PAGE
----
In recent years, we’ve witnessed a food revolution of sorts, leading to expansive consumer choice and an increasing emphasis on healthy or specialty foods that are locally and ethically sourced. In turn, a flurry of grocery chains have capitalized on such trends, with some stuffing their aisles with countless brands as others focus on “socially conscious” goods at luxury prices.
Meanwhile, one competitor, Aldi, has been seizing market share by taking an entirely different approach: bold simplicity, hyper-efficiency, and low prices.
In a long-form profile for CNN Business, Nathaniel Meyersohn chronicles the German grocery chain’s rise to prominence in the United States. What was once seen by many Americans as an inconvenient low-budget option is now viewed by competitors as a “brutally efficient” innovator that is “upending America’s supermarkets” and “reshaping the industry along the way.”
The consumer base for “simple, fast, and cheap” is growing, with more and more shoppers willing to sacrifice comfortable shopping environments and high-end brands for no-frills practicality. Such growth brings many lessons, one of which centers on the enduring power and value of basic, hum-drum trade and exchange.
“Aldi has built a cult-like following,” Meyersohn writes. “When it enters a new town, it’s not uncommon for hundreds of people to turn out for the grand opening. The allure is all in the rock-bottom prices, which are so cheap that Aldi often beats Walmart at its own low-price game.”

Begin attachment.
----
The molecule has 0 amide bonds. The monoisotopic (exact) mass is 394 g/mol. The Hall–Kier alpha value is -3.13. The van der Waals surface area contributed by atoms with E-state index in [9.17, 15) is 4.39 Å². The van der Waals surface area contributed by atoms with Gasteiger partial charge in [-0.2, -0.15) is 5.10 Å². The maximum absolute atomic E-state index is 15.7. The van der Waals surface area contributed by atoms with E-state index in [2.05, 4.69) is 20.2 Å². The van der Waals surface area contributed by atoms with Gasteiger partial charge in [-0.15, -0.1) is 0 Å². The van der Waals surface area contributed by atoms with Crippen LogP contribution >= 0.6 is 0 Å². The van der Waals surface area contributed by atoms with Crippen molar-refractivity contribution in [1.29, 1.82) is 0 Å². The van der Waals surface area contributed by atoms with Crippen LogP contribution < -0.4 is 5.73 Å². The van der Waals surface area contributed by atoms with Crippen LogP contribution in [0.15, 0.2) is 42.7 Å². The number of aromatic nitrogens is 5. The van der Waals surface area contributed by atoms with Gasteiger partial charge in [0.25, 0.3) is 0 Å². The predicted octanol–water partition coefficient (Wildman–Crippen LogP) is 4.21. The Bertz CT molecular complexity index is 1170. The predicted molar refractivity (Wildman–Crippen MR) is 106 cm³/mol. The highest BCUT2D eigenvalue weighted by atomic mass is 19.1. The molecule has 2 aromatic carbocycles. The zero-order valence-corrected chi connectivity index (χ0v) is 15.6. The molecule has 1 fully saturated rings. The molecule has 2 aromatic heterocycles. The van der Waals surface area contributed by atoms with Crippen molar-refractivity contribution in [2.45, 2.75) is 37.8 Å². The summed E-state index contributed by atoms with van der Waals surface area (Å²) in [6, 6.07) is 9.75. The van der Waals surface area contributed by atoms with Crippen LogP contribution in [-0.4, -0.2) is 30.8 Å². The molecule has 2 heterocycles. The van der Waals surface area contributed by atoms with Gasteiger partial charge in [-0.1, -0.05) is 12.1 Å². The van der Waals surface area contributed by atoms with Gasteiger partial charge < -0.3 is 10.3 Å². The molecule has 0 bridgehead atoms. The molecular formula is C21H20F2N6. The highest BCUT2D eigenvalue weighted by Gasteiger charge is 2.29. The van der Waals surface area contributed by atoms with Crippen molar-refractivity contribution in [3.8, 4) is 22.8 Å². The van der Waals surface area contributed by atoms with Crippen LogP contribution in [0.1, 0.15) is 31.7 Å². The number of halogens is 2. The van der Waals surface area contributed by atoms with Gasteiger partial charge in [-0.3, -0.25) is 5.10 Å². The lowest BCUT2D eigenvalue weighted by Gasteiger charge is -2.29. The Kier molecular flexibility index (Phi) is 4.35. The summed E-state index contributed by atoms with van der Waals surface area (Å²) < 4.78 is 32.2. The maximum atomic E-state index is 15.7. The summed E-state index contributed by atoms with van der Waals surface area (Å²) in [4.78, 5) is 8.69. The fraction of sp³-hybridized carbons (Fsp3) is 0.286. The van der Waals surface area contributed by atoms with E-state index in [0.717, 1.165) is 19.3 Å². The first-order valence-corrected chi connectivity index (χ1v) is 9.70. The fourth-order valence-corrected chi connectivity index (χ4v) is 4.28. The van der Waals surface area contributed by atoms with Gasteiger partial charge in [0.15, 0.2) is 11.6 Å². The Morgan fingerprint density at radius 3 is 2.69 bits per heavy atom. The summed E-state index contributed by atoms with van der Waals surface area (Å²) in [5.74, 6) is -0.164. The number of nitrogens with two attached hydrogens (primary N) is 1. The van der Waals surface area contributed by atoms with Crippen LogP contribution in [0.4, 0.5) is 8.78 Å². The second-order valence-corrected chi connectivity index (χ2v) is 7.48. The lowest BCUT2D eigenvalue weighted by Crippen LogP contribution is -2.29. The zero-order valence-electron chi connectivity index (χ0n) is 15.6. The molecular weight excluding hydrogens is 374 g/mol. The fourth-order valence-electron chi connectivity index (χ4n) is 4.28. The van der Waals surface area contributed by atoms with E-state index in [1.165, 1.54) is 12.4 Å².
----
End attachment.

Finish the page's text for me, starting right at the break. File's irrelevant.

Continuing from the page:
Indeed, as recent evidence indicates, competitors like Walmart are aggressively adapting their prices to match Aldi’s—a trend that is bound to benefit consumers and shift the attitudes and priorities of grocers, discount and premium alike. “I never underestimate [Aldi],” said Greg Foran, Walmart’s CEO of US Operations. “I’ve been competing against Aldi for 20-plus years. They are fierce and they are good.”
Consider the following chart, which summarizes a Houston Walmart store’s price fluctuations shortly after Aldi moved in across the street:
These aggressively low prices are possible for a variety reasons, from Aldi’s unique approach to labor and wages (fewer employees, higher wages, more responsibilities) to its efficient store design and minimalistic inventory to its streamlined methods of stocking, scanning, and so on.